Former British Foreign Secretary David Miliband quit Parliament to take up the helm of the International Rescue Committee. He speaks to Cairo Review Senior Editor Amir-Hussein Radjy about the biggest refugee crisis since World War II and the personal family story that drives his work.
As a presidential candidate, Donald Trump campaigned on promises that would reverse years of trade liberalization. Whether or not he triggers a global trade war, his policies are undermining America’s standing as the preeminent world leader.
Is the free trade party over? Competition certainly has its losers. But the widespread discontent with globalization misses a crucial point: only more trade, not less, will reverse the slowdown in world productivity.
Who’s afraid of globalization? Everybody from Donald Trump to Bernie Sanders, it seems, and environmentalists and factory workers in between. An unlikely coalition of skeptics from across the political spectrum is driving the anti-trade movement.
China has unveiled a “win-win” policy paper to guide its approach to the Middle East. Its $1 trillion One Belt One Road infrastructure initiative will extend all the way to North Africa. But can trade buy Beijing political clout in the region?
Expansion of Israeli settlements, restriction on access to water, and land confiscation are displacing Palestinians from agricultural livelihoods they have known for centuries. But olive tree growers and backyard gardeners are refusing to surrender their heritage. This is a story of farmers under occupation.
Defeat of the Islamic State in Iraq and Syria will offer Baghdad a fresh state-building opportunity to correct the mistakes following the ouster of the Saddam Hussein regime in 2003. As Sunnis, Shiites, and Kurds pursue their own interests, a serious effort toward communal understanding is the key to progress.
The end of the strongman era in Iraq has led to the rise of paramilitaries representing sects and ethnicities. Popular Mobilization Units have become part of the state’s official security structure. Although the PMUs have been instrumental in the fight against ISIS, their more powerful militias pose a stark challenge to the country’s future stability.
Iran’s support for the Al-Assad regime in Damascus has long provided it with a foothold in Lebanon, Palestine, and the rest of the region. But with its deepening role in the Syrian civil war, Tehran is losing hearts and minds in the Arab World.
When President Rodrigo Duterte unleashed a deadly war on drug traffickers, criticism by the Obama administration highlighted growing tensions in the century-old U.S.-Philippine alliance. Will Duterte’s budding friendship with a new American president head off Manila’s tilt to China?
By crushing the Arab armies, Israel paradoxically resurrected the Palestinian national movement. But fifty years after Israeli forces captured the West Bank and Gaza Strip, the bitter struggle over Palestine continues, and continues . . .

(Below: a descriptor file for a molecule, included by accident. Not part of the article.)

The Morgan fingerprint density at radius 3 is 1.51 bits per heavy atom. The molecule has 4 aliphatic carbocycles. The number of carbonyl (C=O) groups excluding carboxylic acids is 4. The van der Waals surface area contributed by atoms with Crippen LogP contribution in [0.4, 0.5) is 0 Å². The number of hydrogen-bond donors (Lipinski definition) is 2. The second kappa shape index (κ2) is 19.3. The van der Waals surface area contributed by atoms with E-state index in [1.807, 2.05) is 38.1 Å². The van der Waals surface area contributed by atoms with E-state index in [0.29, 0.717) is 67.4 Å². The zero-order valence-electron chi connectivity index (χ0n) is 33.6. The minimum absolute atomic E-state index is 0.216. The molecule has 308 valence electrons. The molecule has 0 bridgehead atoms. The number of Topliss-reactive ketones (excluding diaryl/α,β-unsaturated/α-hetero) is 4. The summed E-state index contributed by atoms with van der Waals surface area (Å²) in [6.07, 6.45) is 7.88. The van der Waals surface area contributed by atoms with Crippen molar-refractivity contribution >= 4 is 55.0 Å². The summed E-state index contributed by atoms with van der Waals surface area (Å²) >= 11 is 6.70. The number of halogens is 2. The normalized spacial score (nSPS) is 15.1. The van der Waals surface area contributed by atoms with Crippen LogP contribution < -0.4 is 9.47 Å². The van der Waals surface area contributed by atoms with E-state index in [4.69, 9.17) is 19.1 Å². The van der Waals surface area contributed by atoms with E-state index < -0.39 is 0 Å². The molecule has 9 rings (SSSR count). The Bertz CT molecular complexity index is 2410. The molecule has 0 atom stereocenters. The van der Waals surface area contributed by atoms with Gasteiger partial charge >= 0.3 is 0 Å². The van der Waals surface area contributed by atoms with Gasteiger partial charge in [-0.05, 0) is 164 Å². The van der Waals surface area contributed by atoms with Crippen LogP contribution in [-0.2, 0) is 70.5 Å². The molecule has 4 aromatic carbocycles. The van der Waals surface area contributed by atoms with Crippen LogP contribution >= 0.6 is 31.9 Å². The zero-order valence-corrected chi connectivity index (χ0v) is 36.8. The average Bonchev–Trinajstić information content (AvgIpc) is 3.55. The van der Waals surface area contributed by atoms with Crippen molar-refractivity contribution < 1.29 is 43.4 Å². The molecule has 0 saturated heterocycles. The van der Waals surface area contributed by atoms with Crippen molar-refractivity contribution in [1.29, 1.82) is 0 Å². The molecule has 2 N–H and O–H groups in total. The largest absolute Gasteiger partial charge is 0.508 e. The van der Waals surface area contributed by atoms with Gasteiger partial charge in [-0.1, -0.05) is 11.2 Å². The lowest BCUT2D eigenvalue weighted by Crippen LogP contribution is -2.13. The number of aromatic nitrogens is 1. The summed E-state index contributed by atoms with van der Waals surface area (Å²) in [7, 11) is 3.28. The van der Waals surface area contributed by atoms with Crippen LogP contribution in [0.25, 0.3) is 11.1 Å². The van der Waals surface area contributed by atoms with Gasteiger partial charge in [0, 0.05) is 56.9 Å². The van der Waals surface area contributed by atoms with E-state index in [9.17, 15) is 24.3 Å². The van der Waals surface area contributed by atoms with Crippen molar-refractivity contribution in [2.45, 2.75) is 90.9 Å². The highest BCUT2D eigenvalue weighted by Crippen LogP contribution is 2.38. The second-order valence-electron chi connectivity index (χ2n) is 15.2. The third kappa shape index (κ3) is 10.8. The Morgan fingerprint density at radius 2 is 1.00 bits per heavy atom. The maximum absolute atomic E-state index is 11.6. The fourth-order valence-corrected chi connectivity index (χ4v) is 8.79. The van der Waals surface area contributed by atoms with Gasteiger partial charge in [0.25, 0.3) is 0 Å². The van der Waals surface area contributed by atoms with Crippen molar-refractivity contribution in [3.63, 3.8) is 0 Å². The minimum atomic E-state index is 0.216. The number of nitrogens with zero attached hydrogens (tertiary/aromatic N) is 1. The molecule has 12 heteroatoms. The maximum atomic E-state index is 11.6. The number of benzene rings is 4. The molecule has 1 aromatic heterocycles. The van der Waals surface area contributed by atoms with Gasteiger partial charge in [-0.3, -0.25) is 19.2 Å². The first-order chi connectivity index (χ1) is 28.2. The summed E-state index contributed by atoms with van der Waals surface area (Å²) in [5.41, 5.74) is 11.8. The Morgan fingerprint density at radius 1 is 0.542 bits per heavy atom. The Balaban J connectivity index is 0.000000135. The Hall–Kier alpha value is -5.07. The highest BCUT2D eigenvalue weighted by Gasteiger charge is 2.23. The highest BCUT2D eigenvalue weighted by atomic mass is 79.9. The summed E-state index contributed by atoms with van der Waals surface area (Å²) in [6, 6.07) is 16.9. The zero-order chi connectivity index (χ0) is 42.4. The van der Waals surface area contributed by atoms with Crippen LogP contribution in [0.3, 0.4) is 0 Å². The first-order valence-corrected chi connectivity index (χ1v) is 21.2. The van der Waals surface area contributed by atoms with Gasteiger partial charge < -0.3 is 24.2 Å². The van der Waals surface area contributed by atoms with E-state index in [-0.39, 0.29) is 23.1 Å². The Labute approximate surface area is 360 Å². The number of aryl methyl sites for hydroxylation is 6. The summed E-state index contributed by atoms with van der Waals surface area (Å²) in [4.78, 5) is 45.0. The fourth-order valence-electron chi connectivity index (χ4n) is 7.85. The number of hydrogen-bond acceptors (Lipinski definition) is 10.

Were Arab leaders determined to launch an attack on Israel? Were Israeli leaders willing to seek peace after their stunning military victory? New scholarship easily challenges the falsehoods long prevalent in Western circles.
Narendra Modi was a global pariah only a few years ago, a Hindu nationalist vilified for anti-Muslim riots that left hundreds dead in Gujarat state. Halfway into his term as India’s prime minister, his swashbuckling foreign policy is scoring military and economic deals from Washington to Beijing.
Despite the inherent challenges of finding a long-term solution to Lebanon’s refugee crisis, its focus on short-term responses could worsen social and political cleavages and foster new forms of marginalization.
The single big difference between this American uprising and the Arab one six years ago to the week almost, is that Americans can use available means of political dissent and legal challenge and restraint that live in their political governance system. Arabs had and have no such avenues open to them.
Donald Trump has expressed sympathy for gay rights in the past, but his conservative supporters are out to reverse the hard-won gains made by lesbian, gay, bisexual, transgender, and queer people. Activists are ready for a fight.
In the United States and Britain, the Trump and Brexit campaigns in 2016 embraced and encouraged voices of xenophobia, fear of the other, racism, and divisiveness that we thought had been marginalized in the modern era. To understand the democratic crisis, pay attention to the social conditions of democracy.
Donald Trump’s tough talk of defeating Islamic terrorists, ripping up the Iran nuclear deal, and barring Muslims from entering the U.S. suggests a sharp pivot in Middle East policy, but could be surprising continuity with Barack Obama’s approach to the region.
This is a bitter legacy for the past three American administrations and for all their international partners in inhuman, uncaring policies that have wrecked the lives and futures of hundreds of millions of people.
Donald Trump’s anti-establishment campaign confounded the Republican Party, foreign policy experts, and the news media. His mobilization of an angry electorate has reshaped the contours of American politics for years to come.
Obamacare. The Wall Street bailout. Race relations. The Iran deal. The Arab upheavals. How will history judge the 44th American president? Much will depend on what happens after his successor takes office.
Barack Obama says in his United Nations General Assembly speech Tuesday that Israel cannot forever expect to control and colonize the occupied Palestinian territories—days after he concluded a $38 billion aid package to Israel.
The wider tragedy of the past fifteen years demands of all of us greater efforts to affirm the goodness and equal rights of all people, rather than perpetuate the dangerous and arrogant fantasy of any self-appointed greatest nation on earth.